About Rez Abbasi
Award-winning guitarist and composer Rez Abbasi manifests an uncommon gift for creating original sounds in musical settings influenced by traditional forms. Born in Kurachi, Pakistan and raised in Southern California from the age of four, Abbasi amassed a wealth of musical inspirations. He is equally comfortable in settings from rock and fusion to hard bop, post-bop, and standards, as well as traditional musics from the Indian sub-continent. His debut offering, 1999's Modern Memory, was lauded as the work of an innovative stylist and inventive composer. On more than a dozen albums he's led trios, quartets, and quintets, while continuing to discover new groups of musicians to assist in bringing his musical vision to life. 2005's Snake Charmer created a stir due to Abbasi's organic approach to melding jazz and Indian classical music into a seamless whole, as organ, drums, and guitar wove a spell behind Indian vocalist Kiran Ahluwalia. It was grounded in modern jazz though it simultaneously explored the bleeding edge of the Eastern classical tradition. His universally lauded 2009 set, Things to Come, featured a star-studded cast with contemporaries such as Ahluwalia, Vijay Iyer, Rudresh Mahanthappa, bassist Johannes Weidenmueller, and drummer Dan Weiss. It was listed by Downbeat as one of the best albums of the 21st century's first decade. In 2019, he issued Throw of Dice, his first original film score, for a film of the same name by German director Frank Osten. It was shot in dramatic locations in Rajasthan.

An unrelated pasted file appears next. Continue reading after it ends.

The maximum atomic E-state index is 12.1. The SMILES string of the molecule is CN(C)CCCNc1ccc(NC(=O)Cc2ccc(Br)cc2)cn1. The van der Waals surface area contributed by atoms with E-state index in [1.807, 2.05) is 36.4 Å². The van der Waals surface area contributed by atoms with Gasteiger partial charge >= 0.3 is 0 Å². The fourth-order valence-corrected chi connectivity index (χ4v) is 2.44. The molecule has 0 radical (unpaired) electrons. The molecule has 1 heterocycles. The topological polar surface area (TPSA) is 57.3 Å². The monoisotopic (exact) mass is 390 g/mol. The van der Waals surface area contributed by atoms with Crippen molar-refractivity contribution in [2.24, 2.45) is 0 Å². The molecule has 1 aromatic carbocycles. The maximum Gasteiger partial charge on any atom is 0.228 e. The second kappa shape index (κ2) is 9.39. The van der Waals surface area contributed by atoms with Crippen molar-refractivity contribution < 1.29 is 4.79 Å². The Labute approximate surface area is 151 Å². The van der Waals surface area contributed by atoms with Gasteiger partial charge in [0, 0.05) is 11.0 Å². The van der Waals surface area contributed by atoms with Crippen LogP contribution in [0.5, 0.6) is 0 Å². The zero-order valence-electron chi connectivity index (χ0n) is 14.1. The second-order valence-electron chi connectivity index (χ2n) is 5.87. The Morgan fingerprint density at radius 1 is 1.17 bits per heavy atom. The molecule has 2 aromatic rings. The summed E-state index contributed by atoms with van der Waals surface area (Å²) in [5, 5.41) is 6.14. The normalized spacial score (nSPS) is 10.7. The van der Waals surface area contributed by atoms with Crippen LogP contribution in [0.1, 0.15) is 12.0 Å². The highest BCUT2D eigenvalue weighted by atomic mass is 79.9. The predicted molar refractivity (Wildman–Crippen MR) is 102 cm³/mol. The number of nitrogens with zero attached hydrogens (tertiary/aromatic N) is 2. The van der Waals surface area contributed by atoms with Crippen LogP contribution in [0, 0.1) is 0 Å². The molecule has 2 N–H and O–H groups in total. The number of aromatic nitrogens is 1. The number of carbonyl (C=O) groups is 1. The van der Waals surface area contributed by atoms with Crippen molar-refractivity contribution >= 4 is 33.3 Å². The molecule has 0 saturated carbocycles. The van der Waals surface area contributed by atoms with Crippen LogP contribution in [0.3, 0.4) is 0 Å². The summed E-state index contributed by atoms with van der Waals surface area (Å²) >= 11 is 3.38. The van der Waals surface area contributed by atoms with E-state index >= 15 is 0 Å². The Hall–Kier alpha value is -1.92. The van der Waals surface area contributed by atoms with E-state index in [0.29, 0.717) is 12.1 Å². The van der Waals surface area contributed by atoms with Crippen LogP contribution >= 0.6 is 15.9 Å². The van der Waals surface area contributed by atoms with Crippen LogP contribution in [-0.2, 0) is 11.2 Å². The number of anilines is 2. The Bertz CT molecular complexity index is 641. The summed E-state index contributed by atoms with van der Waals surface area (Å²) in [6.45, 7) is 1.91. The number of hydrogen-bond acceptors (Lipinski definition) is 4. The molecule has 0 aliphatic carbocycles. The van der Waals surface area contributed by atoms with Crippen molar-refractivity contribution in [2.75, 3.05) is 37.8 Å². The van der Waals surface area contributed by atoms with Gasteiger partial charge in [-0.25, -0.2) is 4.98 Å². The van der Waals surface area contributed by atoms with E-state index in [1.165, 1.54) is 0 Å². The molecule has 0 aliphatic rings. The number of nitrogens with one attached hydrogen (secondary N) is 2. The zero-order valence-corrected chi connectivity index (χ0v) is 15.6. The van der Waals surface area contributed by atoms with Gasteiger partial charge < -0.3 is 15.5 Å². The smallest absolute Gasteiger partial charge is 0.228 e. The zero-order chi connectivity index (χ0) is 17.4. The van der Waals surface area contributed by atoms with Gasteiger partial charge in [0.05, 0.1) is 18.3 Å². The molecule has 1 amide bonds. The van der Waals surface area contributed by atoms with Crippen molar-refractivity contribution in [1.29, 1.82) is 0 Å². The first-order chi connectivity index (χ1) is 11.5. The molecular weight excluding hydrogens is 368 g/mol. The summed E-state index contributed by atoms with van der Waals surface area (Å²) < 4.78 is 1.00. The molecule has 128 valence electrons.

Born in Kurachi in 1975, Abbasi's parents migrated to the United States when he was four. His primary language was English. He studied piano as a child and began playing the guitar in high school. He was turned on to jazz while attending a concert with his parents by Joe Pass and Ella Fitzgerald. He attended the University of Southern California before moving to New York in 1987 to attend the Manhattan School of Music. While studying jazz there, he met a number of other Indian and Pakistani musicians and plugged deeply into sacred and classical music from the region. He made a pilgrimage to India in order to study with master percussionist Ustad Alla Rakha. In his early years, Abbasi's biggest influences on the guitar were Jim Hall, Pat Metheny, and Bill Frisell. True to form, however, he sounds like none of them. Abbasi cut his first self-titled, self-released cassette in 1993, while gigging as a sideman and assembling his own band in New York. Two years later he released Third Ear on Cathexis. Recorded over two sessions in as many years this alternating group of players included pianists Kenny Werner and Marc Copland, bassists Scott Colley and Marc Johnson, drummers Peter Erskine and Ben Perowsky, and saxophonists Billy Drews and Bob Mintzer. The album drew positive notice from jazz publications that hailed it for Abbasi's chops and melodic invention. 1998's Modern Memory was lauded for its six original post-bop compositions bookended by tight and inventive readings of tunes by Hermeto Pascoal and Thelonious Monk.